My charts did not change, and, yes, it has played out well technically to the downside. It is ever closer to the $42.13 longer-term (purple dotted line).
OPEC... or Saudi Arabia, rather, will continue to put the big hurt on US shale plays. The EIA crude inventory report shown a surplus of 8.9 million barrels, following a increase of 10.1 million barrels the following month. The data was even more , suggesting an increase of over 12 million barrels.
US shale companies will continue to pump, even as rigs fall to multi-year lows. Even given the 120+ days of declining gas prices, demand is still not there.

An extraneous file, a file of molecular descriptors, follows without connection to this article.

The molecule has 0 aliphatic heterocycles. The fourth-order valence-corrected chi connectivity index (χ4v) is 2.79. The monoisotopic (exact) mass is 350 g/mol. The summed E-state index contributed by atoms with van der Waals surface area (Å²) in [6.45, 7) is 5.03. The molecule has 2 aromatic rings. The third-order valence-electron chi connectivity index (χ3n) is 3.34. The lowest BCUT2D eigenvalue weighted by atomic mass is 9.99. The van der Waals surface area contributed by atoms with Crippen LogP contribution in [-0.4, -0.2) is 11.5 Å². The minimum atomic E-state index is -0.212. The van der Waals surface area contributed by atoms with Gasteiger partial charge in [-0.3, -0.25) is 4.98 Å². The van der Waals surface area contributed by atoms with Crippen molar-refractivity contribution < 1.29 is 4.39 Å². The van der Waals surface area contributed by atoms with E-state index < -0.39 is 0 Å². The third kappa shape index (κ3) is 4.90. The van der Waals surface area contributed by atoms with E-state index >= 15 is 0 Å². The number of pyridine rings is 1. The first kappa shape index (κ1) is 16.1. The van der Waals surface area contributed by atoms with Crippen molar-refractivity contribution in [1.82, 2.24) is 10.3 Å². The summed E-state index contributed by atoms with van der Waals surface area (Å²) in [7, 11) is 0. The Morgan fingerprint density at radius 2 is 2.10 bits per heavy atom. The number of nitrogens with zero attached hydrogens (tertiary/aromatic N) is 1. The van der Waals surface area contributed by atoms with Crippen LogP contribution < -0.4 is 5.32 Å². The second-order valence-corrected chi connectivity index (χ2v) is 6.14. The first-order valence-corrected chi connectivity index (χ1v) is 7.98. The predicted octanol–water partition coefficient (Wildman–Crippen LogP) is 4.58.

Potential long accumulation could be interesting in low $42, perhaps lower. However, $80/90 barrel oil is not even going to be possible. $55/60 seems more realistic.
You are right, though. It is comprised of a lot of factors, and I try to comprise a lot of them while conducting my analysis, which is why I tend to forecast a lot of these moves. $48/$50 will likely be a stronger supply zone, while I don't see any true price inflection until $53.50/bbl.
Crude did have a nice day, today. In downward moves like seen in crude, these days can occur often. The only issue I've seen thus far is that when everyone is willing to call a bottom, it breaks lower.
With the US stockpiling 8-10 million barrels a week in surplus, it's hard to see it change much from here. That's why I only see upside to $55/60.
Although, the volatility is proven great for trading!